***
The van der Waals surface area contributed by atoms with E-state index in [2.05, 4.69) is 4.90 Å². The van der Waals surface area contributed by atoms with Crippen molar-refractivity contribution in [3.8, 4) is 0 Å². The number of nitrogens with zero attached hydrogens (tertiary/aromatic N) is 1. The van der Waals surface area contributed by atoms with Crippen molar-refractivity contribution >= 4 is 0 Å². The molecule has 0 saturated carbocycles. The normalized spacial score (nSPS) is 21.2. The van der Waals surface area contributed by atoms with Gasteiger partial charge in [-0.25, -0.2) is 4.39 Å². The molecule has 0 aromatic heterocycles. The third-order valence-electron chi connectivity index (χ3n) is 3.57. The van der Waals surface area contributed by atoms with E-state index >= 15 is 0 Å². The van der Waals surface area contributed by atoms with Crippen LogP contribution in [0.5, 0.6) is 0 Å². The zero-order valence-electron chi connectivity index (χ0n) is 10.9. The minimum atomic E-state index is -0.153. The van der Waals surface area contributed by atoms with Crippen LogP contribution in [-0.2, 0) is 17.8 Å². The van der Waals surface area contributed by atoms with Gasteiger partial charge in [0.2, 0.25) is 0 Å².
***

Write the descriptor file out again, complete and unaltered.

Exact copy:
The van der Waals surface area contributed by atoms with E-state index in [2.05, 4.69) is 4.90 Å². The van der Waals surface area contributed by atoms with Crippen molar-refractivity contribution in [3.8, 4) is 0 Å². The number of nitrogens with zero attached hydrogens (tertiary/aromatic N) is 1. The van der Waals surface area contributed by atoms with Crippen molar-refractivity contribution >= 4 is 0 Å². The molecule has 0 saturated carbocycles. The normalized spacial score (nSPS) is 21.2. The van der Waals surface area contributed by atoms with Gasteiger partial charge in [-0.25, -0.2) is 4.39 Å². The molecule has 0 aromatic heterocycles. The third-order valence-electron chi connectivity index (χ3n) is 3.57. The van der Waals surface area contributed by atoms with E-state index >= 15 is 0 Å². The van der Waals surface area contributed by atoms with Crippen LogP contribution in [0.5, 0.6) is 0 Å². The zero-order valence-electron chi connectivity index (χ0n) is 10.9. The minimum atomic E-state index is -0.153. The van der Waals surface area contributed by atoms with Crippen LogP contribution in [-0.2, 0) is 17.8 Å². The van der Waals surface area contributed by atoms with Gasteiger partial charge in [0.2, 0.25) is 0 Å².